In patients with high blood pressure resistant to treatment who also have obstructive sleep apnea (OSA), the more severe their OSA, the higher their blood pressure, according to new research published online in the Annals of the American Thoracic Society.
In “Prevalence, Characteristics and Association of Obstructive Sleep Apnea with Blood Pressure Control in Patients with Resistant Hypertension,” Esther Sapiña-Beltrán and colleagues report on a study conducted in 284 patients, ages 18 to 75, who were treated at hospitals in three countries—Spain, Singapore, and Brazil—for resistant hypertension (RH). Of all patients with high blood pressure, those with resistant hypertension, which requires three or more drugs to control, are at greatest risk for a heart attack or other cardiovascular event.
“We believe that OSA plays an important role in the pathogenesis and prognosis of patients with resistant hypertension,” says senior author Mireia Dalmases Cleries, MD, a pulmonologist and sleep researcher at the Hospital Universitari Arnau de Vilanova, in Lleida, Spain, in a release. “Our study shows a dose-response association between OSA severity and blood pressure, especially during the nighttime period.”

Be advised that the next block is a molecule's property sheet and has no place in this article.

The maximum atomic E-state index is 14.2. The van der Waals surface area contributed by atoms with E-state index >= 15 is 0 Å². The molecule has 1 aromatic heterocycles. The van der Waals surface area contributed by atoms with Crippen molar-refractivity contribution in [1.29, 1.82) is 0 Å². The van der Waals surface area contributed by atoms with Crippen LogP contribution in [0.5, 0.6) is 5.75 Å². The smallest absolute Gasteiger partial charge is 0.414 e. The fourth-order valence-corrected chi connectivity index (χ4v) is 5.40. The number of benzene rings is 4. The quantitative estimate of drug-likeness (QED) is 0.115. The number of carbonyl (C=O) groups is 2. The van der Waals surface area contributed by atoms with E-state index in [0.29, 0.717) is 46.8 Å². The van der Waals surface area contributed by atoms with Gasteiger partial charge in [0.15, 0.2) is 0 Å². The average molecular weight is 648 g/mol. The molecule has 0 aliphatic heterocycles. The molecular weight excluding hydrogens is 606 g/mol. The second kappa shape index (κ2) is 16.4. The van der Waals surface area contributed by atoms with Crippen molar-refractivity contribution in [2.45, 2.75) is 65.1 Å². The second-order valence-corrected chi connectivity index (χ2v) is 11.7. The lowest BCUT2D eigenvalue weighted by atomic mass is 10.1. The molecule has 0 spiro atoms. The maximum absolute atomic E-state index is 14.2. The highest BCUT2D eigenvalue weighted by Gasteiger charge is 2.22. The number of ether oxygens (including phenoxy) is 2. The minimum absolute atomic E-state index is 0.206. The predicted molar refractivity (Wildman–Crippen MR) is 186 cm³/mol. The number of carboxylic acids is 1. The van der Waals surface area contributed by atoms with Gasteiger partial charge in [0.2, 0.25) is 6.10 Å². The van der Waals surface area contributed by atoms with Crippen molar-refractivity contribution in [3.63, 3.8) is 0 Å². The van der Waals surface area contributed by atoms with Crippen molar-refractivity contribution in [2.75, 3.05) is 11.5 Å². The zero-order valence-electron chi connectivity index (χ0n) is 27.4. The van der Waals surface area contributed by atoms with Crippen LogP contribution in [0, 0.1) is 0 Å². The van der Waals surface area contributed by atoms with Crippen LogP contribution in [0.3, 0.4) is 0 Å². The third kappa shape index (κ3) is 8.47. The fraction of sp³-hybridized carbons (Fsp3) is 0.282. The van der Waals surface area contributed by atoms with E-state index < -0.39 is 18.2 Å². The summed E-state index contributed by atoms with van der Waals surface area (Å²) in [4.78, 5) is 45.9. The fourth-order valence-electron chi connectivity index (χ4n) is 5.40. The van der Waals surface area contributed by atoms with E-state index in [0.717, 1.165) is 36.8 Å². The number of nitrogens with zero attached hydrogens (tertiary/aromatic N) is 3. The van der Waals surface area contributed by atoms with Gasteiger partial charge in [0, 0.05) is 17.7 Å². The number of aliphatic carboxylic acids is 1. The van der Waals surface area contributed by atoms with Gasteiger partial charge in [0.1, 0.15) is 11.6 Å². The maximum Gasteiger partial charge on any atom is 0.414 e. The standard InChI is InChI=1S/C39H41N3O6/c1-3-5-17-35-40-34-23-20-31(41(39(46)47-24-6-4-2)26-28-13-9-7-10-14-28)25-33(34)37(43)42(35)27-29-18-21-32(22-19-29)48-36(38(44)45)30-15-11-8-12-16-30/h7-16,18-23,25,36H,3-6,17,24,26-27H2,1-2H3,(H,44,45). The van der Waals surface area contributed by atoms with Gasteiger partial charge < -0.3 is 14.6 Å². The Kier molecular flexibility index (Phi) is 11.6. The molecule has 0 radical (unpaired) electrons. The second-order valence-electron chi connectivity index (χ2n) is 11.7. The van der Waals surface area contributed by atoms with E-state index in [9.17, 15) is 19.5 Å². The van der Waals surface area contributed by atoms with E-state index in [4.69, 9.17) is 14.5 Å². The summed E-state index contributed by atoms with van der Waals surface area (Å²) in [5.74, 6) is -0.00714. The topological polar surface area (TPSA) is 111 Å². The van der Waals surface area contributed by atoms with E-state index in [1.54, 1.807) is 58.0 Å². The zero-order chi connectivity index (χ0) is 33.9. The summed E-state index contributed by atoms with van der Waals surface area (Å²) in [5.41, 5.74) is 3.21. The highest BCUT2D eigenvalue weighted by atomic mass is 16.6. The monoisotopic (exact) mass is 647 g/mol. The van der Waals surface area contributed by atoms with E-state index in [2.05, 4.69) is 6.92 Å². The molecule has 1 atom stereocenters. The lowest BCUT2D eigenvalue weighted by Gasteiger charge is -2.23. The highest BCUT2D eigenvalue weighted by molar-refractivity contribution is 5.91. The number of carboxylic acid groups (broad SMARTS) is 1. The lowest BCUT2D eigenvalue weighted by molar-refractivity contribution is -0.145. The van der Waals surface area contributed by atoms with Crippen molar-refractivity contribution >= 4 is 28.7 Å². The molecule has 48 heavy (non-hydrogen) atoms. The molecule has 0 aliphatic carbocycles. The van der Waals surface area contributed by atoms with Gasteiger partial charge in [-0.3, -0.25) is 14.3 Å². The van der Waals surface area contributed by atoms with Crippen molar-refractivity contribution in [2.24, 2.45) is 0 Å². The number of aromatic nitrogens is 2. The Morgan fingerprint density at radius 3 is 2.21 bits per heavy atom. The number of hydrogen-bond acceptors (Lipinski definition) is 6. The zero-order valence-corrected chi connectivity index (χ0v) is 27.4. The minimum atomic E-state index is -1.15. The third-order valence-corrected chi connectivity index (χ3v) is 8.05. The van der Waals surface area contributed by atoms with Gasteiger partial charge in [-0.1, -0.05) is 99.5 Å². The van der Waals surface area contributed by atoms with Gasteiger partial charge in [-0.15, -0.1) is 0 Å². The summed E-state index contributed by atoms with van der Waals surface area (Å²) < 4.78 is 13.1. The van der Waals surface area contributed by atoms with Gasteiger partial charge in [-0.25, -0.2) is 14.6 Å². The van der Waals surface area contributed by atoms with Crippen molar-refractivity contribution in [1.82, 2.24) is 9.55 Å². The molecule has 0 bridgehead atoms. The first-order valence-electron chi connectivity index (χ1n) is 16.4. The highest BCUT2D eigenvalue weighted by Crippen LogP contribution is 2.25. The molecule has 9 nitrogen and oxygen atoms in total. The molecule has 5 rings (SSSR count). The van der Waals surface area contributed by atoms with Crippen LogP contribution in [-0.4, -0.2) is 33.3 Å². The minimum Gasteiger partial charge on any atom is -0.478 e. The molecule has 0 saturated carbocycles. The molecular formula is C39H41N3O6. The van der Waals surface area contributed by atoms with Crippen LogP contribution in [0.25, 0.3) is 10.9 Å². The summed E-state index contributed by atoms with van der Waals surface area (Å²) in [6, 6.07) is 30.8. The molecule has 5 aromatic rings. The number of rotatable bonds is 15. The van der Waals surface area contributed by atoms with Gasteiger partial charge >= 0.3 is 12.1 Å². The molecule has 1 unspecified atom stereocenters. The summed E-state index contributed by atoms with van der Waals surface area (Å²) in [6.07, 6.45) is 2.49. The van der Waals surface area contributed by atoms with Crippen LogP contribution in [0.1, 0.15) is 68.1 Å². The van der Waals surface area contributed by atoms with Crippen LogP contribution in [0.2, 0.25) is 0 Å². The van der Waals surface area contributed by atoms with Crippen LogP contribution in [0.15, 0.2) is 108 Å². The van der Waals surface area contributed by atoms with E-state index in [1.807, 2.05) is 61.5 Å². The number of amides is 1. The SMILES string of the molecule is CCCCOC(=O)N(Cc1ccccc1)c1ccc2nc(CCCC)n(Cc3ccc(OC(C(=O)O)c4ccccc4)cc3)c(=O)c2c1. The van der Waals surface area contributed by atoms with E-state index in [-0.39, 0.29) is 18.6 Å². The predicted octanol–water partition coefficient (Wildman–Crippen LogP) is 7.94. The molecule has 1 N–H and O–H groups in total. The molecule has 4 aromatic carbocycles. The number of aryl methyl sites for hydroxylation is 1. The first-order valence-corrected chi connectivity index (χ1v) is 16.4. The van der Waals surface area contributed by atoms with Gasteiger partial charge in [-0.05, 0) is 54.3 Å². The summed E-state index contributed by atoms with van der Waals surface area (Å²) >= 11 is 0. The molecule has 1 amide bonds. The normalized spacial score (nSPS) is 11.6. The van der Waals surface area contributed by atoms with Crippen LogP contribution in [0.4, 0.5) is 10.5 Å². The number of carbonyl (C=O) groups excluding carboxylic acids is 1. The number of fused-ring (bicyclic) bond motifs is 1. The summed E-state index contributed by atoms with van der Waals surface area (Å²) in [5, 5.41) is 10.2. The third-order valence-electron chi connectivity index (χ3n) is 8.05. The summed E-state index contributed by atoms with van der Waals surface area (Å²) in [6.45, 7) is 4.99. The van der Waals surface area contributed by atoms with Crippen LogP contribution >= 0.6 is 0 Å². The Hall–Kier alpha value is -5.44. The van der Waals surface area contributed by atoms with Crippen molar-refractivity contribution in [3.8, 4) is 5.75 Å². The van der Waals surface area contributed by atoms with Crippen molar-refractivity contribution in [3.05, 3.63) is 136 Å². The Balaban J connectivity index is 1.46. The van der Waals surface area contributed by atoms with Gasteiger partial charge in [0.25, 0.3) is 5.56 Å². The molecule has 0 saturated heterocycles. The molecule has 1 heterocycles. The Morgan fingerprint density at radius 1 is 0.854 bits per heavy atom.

The study found:
- 83.5% of patients with resistant hypertension had OSA, including 31.7% with mild OSA, 25.7% with moderate OSA, and 31.5% with severe OSA.
- OSA was slightly more likely in men than women: 86.3% vs 76%; however, the men were twice as likely to have severe OSA.
- As the severity of OSA increased, ambulatory blood pressure increased, particularly at night. The average nighttime ambulatory blood pressure was 5.72 mmHg higher in those with severe OSA compared to those without OSA.
According to the authors, high blood pressure at night is a stronger predictor of cardiovascular risk than those whose blood pressure is high during the day. Because the study is not a randomized, controlled trial it cannot prove cause and effect. The authors also note that because only patients with resistant hypertension were included in the study, the findings cannot be generalized to other patients with high blood pressure.
Dalmases Cleries says these findings were derived from an ancillary study of the SARAH project. The project is evaluating the impact of OSA and CPAP on cardiovascular outcomes over five years of follow-up in what is expected to be the largest group of participants with RH and a sleep assessment.
Even before the results of SARAH are known, Cleries says that “considering the high prevalence of OSA in resistant hypertensive subjects and findings from previous studies which show that treating OSA with CPAP can lower blood pressure, clinicians should consider performing a sleep study in patients with resistant hypertension.”